We’ve spoken a great deal about Elon Musk and his companies. From SpaceX to that drilling thing he keeps bragging about on Twitter and, of course, Tesla Motors. As a result, he’s a natural person to romanticize for modern writers as an ambitious but well meaning engineer. In many ways, he fills a social need for such an individual, and when one does, it’s easy to glamorize that person and overlook other flaws. At the same time, he earns lots of skepticism as one asks if he can succeed in an age of cynicism.
Then this kind of thing happens.
This past week an employee of Tesla named Jose Moran wrote an extensive piece at Medium.com detailing the situation at Tesla’s plant in Fremont California. After a brief introduction describing his pride at working at Tesla, he quickly broke into a long and impassioned plea asking the company to allow for their workers to become unionized, citing frequent mandatory overtime, injuries to employees and the fact that they are underpaid among other issues. “Most Tesla production workers earn between $17 and $21 hourly. The average auto worker in the nation makes $25.58 an hour and lives in a much less expensive region” as Moran puts it.
Naturally, with something as prolific as Tesla and Musk the article started trending, Both Musk and Tesla responded accordingly. Tesla’s official statement was that despite the assertions of Moran, Tesla would not compromise the safety of their employees and that they would continue to engage directly with them. Also, the statement asserted that “this is not the first time we have been the target of a professional union organizing effort such as this.” Which is and unusual addition for a typical company issued statement such as this.
Thankfully Twitter exists, and Elon Musk was much more forthcoming and in a series of DM’s with Gizmodo refuted Moran’s claims insisting that he was a member of The International Union, United Automobile, Aerospace and Agricultural Implement Workers of America or UAW for short.
He went on to say that the man was hired by the UAW to incite workers to unionize. He went on to condemn the UAW as a whole claiming “The UAW killed NUMMI and abandoned the workers at our Fremont plant in 2010. “ The UAW in response has denied paying Moran for his actions and instead claimed that several Tesla employees had approached them according to Forbes.
Thus far, various news outlets, ourselves included, have tried to confirm Jose Moran as an employee of Tesla with limited to no success. Keep in mind; this isn’t the first labor issue Tesla’s faced as back in May of 2016 The Mercury News reported that workers hired by a subcontractor for Tesla were receiving $5 hourly wages to do sheet metal labor on the factory, less than a tenth of the average after one such employee was injured on site. At that time Musk asserted that he would see to the issue personally, again on Twitter.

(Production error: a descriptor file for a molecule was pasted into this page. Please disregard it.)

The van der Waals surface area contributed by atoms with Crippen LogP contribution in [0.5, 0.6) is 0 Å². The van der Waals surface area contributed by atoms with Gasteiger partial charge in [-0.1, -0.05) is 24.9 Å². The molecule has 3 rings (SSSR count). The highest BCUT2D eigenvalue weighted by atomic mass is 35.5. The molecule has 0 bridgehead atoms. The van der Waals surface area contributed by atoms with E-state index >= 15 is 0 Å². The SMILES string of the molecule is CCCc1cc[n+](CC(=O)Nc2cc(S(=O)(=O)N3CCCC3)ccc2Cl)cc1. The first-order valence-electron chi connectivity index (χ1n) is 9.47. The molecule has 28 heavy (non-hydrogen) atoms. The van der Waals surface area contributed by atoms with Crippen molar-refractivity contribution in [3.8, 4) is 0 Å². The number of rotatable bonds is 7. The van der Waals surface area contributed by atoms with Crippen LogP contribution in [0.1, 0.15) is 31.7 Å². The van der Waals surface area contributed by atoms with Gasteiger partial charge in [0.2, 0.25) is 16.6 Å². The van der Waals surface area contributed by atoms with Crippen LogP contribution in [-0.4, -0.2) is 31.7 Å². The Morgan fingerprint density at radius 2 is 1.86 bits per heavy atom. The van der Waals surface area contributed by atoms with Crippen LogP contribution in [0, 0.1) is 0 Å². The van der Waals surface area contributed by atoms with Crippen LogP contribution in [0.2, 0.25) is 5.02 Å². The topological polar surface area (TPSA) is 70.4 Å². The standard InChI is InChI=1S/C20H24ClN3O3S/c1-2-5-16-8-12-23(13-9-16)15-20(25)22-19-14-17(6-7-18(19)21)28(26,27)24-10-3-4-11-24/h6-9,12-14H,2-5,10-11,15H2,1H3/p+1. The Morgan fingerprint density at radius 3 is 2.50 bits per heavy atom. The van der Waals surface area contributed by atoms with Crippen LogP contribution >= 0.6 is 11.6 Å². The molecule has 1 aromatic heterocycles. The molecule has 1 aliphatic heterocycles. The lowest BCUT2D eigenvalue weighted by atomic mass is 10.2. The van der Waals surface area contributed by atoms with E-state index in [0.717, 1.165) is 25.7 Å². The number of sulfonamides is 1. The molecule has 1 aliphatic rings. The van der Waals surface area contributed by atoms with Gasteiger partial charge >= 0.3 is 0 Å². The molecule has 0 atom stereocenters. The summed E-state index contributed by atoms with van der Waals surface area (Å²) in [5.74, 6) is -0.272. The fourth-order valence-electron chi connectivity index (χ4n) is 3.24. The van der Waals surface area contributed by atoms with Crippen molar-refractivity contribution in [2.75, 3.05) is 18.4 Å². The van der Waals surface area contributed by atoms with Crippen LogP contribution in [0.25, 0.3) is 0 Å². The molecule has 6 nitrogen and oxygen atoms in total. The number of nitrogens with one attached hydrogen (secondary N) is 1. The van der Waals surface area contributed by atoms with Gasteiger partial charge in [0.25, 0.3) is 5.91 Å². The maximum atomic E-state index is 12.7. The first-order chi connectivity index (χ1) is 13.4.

@margotroosevelt Only heard about this today. Sounds like the wrong thing happened on many levels. Will investigate and make it right.
— Elon Musk (@elonmusk) May 16, 2016
The question that comes up is this, does Tesla need union presence? As it stands only 10.8% of American workers are unionized as of a report filed in 2017 which is down from 20% in 1983. For now, we’ll have to watch as the storm clouds gather around Tesla.
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Go to: hillclimbrace.onl/ says
The Model S has nimble handling and a comfortable ride, making it fun to drive. There is a ton of cargo room, and the seats are supportive and pleasant. Other high-end electric vehicles, however, offer more practical infotainment systems and a couple have better cabins.
Hill Climb Racing 2 says
A good automobile is the Tesla Model S. It is speedy and powerful, and the Plaid model is among the world’s fastest production vehicles. Few EVs even come close to this Tesla’s driving range, and fuel economy estimations are outstanding.
Sonia Kris says
This is fake news. A brilliant innovative leader whose inventions are helping mankind… the said worker was paid according to the real people and extortion. Every successful man needs to deal with jealous business rivals. Nobody believes in the media in anycase these days.
Eugene Ham says
Unions can rarely help the employee and certainly are not something that the company wants to be a part of. Not sure why employees would want to go that route.
Unions can unify the voices of the workers, so that the company need not chase problem reports; the union handles those. Just like VW publicized, years ago, the union is an interface between the company and the workers. You might see it as an unnecessary abstraction, but it is useful. Collective bargaining gives the workers more negotiating power, and ensures equality in pay.
James Williams says
Working just about anywhere can really suck. I am sure Musk will get to the bottom of this, but I am not sure why his brand would be held hostage during the process.
Leon Brown says
There always seems to be an angle to get the unions involved. Why is that?
Sabrina Knowles says
Every. Single. workplace has something like this happening. Why would people be holding the CEO or owner or founder responsible for the managers that are possibly making life a living hell for employees?
Holly Moore says
People are going to complain and if this guy was just hired to get a union riot going, shame on them. The employees should understand that being in a union does not mean the company cares about you more, or wants you to work less.
Sara Christian says
This should be very interesting to watch. Tesla has been in the news so much, but this is the first time that it was about the company and not just Musk.